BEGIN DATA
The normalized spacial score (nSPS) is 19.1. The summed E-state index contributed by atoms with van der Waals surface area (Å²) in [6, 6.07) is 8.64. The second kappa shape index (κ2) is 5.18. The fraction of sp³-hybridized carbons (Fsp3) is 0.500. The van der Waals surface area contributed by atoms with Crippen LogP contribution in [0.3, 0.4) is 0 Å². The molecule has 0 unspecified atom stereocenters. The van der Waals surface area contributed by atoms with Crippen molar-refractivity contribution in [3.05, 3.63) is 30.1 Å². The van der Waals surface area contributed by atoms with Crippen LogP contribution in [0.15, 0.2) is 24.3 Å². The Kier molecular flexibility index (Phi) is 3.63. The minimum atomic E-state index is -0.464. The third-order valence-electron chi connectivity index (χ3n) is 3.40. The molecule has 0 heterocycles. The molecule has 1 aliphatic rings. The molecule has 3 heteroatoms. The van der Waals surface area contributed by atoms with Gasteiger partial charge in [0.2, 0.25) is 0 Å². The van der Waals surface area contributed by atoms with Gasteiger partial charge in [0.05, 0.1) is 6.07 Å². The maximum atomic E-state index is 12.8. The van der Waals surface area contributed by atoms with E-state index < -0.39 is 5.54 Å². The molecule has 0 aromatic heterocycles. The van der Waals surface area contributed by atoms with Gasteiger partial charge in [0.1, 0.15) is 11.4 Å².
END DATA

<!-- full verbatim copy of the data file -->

The normalized spacial score (nSPS) is 19.1. The summed E-state index contributed by atoms with van der Waals surface area (Å²) in [6, 6.07) is 8.64. The second kappa shape index (κ2) is 5.18. The fraction of sp³-hybridized carbons (Fsp3) is 0.500. The van der Waals surface area contributed by atoms with Crippen LogP contribution in [0.3, 0.4) is 0 Å². The molecule has 0 unspecified atom stereocenters. The van der Waals surface area contributed by atoms with Crippen molar-refractivity contribution in [3.05, 3.63) is 30.1 Å². The van der Waals surface area contributed by atoms with Crippen LogP contribution in [0.15, 0.2) is 24.3 Å². The Kier molecular flexibility index (Phi) is 3.63. The minimum atomic E-state index is -0.464. The third-order valence-electron chi connectivity index (χ3n) is 3.40. The molecule has 0 heterocycles. The molecule has 1 aliphatic rings. The molecule has 3 heteroatoms. The van der Waals surface area contributed by atoms with Gasteiger partial charge in [0.2, 0.25) is 0 Å². The van der Waals surface area contributed by atoms with Gasteiger partial charge in [0.05, 0.1) is 6.07 Å². The maximum atomic E-state index is 12.8. The van der Waals surface area contributed by atoms with E-state index < -0.39 is 5.54 Å². The molecule has 0 aromatic heterocycles. The van der Waals surface area contributed by atoms with Gasteiger partial charge in [0.1, 0.15) is 11.4 Å².